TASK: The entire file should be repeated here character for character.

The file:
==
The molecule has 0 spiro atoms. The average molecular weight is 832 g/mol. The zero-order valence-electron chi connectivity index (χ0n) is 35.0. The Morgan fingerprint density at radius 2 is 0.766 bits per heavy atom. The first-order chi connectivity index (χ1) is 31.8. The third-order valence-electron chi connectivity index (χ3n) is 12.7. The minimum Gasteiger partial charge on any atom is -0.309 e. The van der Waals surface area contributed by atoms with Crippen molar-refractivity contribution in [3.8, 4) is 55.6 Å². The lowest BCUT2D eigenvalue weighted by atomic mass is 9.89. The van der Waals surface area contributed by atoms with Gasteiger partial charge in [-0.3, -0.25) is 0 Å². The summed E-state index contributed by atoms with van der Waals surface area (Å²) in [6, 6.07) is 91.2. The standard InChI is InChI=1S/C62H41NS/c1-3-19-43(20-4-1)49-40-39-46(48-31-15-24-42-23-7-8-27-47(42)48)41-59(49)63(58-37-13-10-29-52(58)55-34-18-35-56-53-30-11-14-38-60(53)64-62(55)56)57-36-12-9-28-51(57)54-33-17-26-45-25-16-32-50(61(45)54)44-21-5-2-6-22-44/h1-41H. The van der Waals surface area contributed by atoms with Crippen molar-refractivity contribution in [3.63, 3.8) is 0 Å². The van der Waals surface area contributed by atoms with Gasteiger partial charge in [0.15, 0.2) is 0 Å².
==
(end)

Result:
The molecule has 0 spiro atoms. The average molecular weight is 832 g/mol. The zero-order valence-electron chi connectivity index (χ0n) is 35.0. The Morgan fingerprint density at radius 2 is 0.766 bits per heavy atom. The first-order chi connectivity index (χ1) is 31.8. The third-order valence-electron chi connectivity index (χ3n) is 12.7. The minimum Gasteiger partial charge on any atom is -0.309 e. The van der Waals surface area contributed by atoms with Crippen molar-refractivity contribution in [3.8, 4) is 55.6 Å². The lowest BCUT2D eigenvalue weighted by atomic mass is 9.89. The van der Waals surface area contributed by atoms with Gasteiger partial charge in [-0.3, -0.25) is 0 Å². The summed E-state index contributed by atoms with van der Waals surface area (Å²) in [6, 6.07) is 91.2. The standard InChI is InChI=1S/C62H41NS/c1-3-19-43(20-4-1)49-40-39-46(48-31-15-24-42-23-7-8-27-47(42)48)41-59(49)63(58-37-13-10-29-52(58)55-34-18-35-56-53-30-11-14-38-60(53)64-62(55)56)57-36-12-9-28-51(57)54-33-17-26-45-25-16-32-50(61(45)54)44-21-5-2-6-22-44/h1-41H. The van der Waals surface area contributed by atoms with Crippen molar-refractivity contribution in [3.63, 3.8) is 0 Å². The van der Waals surface area contributed by atoms with Gasteiger partial charge in [0.15, 0.2) is 0 Å².